PGMs encode (conditional) dependencies among random variables on carefully crafted graphs. Such description is powerful enough to describe a variety of many famous algorithms, such as (Gaussian) Belief Propagation, Kalman Filtering, Viterbi, Expectation-Maximization. This class offers an introduction in representation with PGMs, algorithms for exact inference, approximate inference, and learning/estimation: Directed acyclic graphs (DAGs) (Bayesian Nets) factorization theorem and semantics (I-map, d-separation, p-map). Undirected graphs (Markov Blanket, Hammersley-Clifford theorem), factor graphs (and techniques to convert), Gaussian Graphical Models. Exact Inference (elimination algorithm, sum-product/belief propagation, max-product on Trees, HMMs and Kalman Filtering, Junction Tree algorithm). Approximate Inference: Loopy Belief Propagation, Sampling Methods (Particle Filtering, Metropolis-Hastings). Intro to learning graphs: ML Techniques, Chow-Liu, BIC-based Techniques, Expectation-Maximization. Applications in Machine Learning & Data Science.
State vector Hilbert spaces, Qubit. Theory of quantum measurements, orthonormal complete bases, projectors, positive operator‐valued probability measures (POVM). Density matrix, spectral decomposition, convex decomposition. Bloch sphere and vector. Introduction to quantum entanglement. Quantum correlations, Biorthogonal analysis, Schmidt numbers. Measures of entanglement, Quantum entropy measures. Quantum information. The Schroedinger–HJW theorem. Quantum channels (single qubit, collective channels). Quantum algorithms, Computational and communicational algorithms. The Deutsch–Jozsa algorithm. Quantum teleportation algorithm for states, gates, channels. The LOCC protocol. Quantum walks (QW). Coin‐walker Hilbert spaces. The QW channel maps. Quadratic speed ups. Introduction to the Helstrom‐Holevo quantum estimation theory. Cramer‐Rao bound and quantum Fisher information. Optimal measurements and the symmetric logarithmic derivative operator. Phase estimation problems of quantum states. Temperature estimation and qubit thermometry for closed and open quantum systems.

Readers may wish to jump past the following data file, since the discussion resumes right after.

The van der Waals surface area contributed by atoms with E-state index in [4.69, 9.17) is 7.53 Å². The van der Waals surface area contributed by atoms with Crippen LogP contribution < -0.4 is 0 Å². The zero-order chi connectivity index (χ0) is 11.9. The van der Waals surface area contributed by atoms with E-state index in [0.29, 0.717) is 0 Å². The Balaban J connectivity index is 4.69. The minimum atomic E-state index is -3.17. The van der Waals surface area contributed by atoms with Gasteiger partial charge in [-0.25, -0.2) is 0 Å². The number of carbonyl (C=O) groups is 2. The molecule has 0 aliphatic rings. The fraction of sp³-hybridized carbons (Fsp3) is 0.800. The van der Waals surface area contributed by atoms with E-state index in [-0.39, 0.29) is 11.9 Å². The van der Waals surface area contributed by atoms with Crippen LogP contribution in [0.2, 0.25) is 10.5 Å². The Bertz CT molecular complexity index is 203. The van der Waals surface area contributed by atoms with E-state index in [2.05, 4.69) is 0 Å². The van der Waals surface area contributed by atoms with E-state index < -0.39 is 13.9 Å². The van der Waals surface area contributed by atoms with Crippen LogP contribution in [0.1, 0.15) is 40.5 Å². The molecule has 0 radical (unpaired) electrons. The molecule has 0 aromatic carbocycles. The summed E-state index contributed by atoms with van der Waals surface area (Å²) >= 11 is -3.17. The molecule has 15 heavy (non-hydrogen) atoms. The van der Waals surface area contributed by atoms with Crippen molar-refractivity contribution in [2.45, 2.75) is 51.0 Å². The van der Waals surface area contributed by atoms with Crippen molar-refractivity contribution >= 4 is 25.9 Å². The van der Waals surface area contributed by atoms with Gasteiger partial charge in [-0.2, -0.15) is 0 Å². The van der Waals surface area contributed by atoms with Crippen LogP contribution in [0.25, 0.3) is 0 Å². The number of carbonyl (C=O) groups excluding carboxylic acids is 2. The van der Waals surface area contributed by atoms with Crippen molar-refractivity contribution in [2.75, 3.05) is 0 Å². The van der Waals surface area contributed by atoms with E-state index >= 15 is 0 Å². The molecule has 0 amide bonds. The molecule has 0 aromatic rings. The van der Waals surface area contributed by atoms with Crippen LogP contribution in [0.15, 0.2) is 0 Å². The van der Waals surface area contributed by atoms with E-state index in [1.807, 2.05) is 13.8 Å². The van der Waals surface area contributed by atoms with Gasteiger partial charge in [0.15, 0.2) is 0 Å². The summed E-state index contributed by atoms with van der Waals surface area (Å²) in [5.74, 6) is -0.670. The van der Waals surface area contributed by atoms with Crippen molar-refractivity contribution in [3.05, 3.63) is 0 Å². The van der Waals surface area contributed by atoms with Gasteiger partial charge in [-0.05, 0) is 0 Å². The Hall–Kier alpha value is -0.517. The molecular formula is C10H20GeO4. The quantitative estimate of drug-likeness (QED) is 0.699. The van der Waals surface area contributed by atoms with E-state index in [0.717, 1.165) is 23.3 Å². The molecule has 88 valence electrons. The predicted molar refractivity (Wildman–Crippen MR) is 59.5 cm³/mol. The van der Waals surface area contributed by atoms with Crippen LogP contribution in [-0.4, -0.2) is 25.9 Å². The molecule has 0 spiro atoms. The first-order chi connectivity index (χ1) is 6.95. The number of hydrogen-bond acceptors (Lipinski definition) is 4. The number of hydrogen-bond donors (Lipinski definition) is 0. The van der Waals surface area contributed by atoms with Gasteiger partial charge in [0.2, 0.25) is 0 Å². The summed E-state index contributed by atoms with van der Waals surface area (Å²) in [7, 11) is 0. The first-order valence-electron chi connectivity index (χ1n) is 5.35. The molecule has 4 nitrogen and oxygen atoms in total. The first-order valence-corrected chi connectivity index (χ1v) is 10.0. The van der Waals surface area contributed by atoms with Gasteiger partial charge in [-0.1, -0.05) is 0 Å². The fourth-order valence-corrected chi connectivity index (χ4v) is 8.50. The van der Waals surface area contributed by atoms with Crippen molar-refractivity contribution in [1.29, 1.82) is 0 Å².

Phase portrait. Second-order systems. Existence and uniqueness of solutions. Sensitivity equations. Comparison principle. Lyapunov stability. LaSalle theorem. Linearization. Center manifold theorem. Stability of perturbed systems. Input-to-state stability. Input-output stability. Perturbation theory and averaging. Singular perturbations. Circle and Popov criteria. Nonlinear control design using backstepping.
The course will cover tools for optimization problems, where a sequence of (interdependent) decisions must be made (dynamically), often under uncertainty about the environment to be optimized (requires learning). Problems like this arise in many modern applications, ranging from autonomous driving and robotics, to game playing (chess, poker, go) and wired/wireless network management. The specific topics covered will be the following: Quick revision of first order optimization methods (gradient descent and stochastic gradient descent); Multi-armed Bandits; First order algorithms for Online Convex Optimization; Online Convex Optimization with instantaneous and long-term constraints; Distributed online convex optimization; backpressure algorithms for Stochastic Network Optimization; Markov Decision Processes; Tabular Reinforcement Learning